Martin Scorsese ruffled some Twitter feathers last week when he compared Marvel movies to theme park attractions and decisively labeled them “not cinema.” Although Scorsese was merely providing his honest answer to an interview question, and despite the fact that it’s completely okay when someone doesn’t enjoy the same things other people enjoy, some people were pretty upset about it—including James Gunn, who felt Scorsese’s comments were unfair. The filmmaker’s (fair!) criticism of the wildly entertaining capitalist enterprise known as the MCU gave journalists a free space for interview Bingo; it was inevitable that anyone involved with the MCU would be asked to respond to Scorsese’s comments in the following days (weeks, maybe—we’re still in the middle of this whole thing). Following responses from Gunn and Samuel L. Jackson, Robert Downey Jr. has stepped up to take his turn in this silly debacle.
During an appearance on Howard Stern’s radio show, Papa Marvel himself—aka Iron Man—was asked to respond. Approaching the issue diplomatically, Downey Jr. said he respects Scorsese’s opinion:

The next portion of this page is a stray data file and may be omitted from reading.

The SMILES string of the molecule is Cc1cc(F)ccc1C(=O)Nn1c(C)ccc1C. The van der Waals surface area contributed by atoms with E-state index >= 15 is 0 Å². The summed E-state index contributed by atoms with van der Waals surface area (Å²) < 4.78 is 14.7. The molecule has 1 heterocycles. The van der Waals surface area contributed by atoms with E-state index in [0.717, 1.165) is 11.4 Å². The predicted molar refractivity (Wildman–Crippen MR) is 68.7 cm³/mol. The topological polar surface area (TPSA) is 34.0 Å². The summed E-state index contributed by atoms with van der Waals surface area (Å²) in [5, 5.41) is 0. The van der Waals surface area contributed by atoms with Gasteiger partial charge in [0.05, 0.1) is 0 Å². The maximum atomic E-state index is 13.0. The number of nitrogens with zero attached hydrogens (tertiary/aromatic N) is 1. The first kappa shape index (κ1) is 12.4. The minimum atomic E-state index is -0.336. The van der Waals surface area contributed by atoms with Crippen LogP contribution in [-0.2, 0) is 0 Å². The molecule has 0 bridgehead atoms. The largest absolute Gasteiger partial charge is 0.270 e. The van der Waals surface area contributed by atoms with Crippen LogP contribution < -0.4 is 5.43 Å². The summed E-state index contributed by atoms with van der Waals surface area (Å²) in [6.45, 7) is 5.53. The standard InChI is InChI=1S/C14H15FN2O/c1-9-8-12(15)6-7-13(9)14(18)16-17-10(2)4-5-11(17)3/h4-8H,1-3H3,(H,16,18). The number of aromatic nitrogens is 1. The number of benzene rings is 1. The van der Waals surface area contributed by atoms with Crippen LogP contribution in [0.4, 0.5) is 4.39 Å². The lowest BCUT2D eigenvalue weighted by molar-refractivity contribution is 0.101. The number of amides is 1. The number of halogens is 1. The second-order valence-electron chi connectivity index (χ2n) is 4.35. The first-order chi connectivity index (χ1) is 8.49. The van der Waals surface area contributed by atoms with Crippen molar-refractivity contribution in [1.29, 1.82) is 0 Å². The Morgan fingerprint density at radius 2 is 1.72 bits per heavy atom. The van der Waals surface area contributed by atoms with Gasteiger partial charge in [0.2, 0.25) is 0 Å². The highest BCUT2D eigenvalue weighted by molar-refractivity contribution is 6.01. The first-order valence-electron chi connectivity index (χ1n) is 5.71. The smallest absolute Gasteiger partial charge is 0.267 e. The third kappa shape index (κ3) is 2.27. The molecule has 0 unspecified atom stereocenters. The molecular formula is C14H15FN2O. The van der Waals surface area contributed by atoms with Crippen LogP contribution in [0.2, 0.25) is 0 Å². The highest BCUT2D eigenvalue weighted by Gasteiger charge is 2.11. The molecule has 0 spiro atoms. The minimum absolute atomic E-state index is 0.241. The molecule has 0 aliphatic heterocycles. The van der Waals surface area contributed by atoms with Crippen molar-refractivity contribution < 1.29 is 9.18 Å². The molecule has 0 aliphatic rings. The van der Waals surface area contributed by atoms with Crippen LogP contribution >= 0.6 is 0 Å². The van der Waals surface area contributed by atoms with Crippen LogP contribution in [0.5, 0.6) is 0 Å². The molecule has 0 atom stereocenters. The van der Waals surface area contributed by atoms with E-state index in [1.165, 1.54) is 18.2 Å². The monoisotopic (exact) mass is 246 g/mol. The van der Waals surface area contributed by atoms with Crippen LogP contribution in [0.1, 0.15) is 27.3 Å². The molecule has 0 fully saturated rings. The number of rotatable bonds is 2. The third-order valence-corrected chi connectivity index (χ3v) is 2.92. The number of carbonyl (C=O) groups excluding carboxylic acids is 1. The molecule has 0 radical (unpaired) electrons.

I mean it plays in theaters. I appreciate [Scorsese’s] opinion. I think it’s like anything where we need all of the different perspectives so we can come to center and move on.
Stern asked if Downey Jr. felt insulted by the comments, to which the actor replied, “No. It’d be like saying Howard Stern isn’t radio. It makes no sense to say it.” Still, acknowledging that the MCU has become a “multi-headed Hydra,” Downey Jr. conceded that this particular brand of blockbuster may have “denigrated... the art form of cinema”:
Of course he’s not jealous of the success. He’s Martin Scorsese. By the way, there is a lot to be said for how these genre movies, and I was happy to be part of the “problem,” if there is one, but how they have denigrated the era, the art form of cinema. When you come in like a stomping beast and you eliminate the competition in such a demonstrative way, it’s phenomenal.
Ah, capitalism! Meanwhile, Jeremy Renner sulks by his phone waiting for someone—anyone—to ask what he thinks about this whole thing.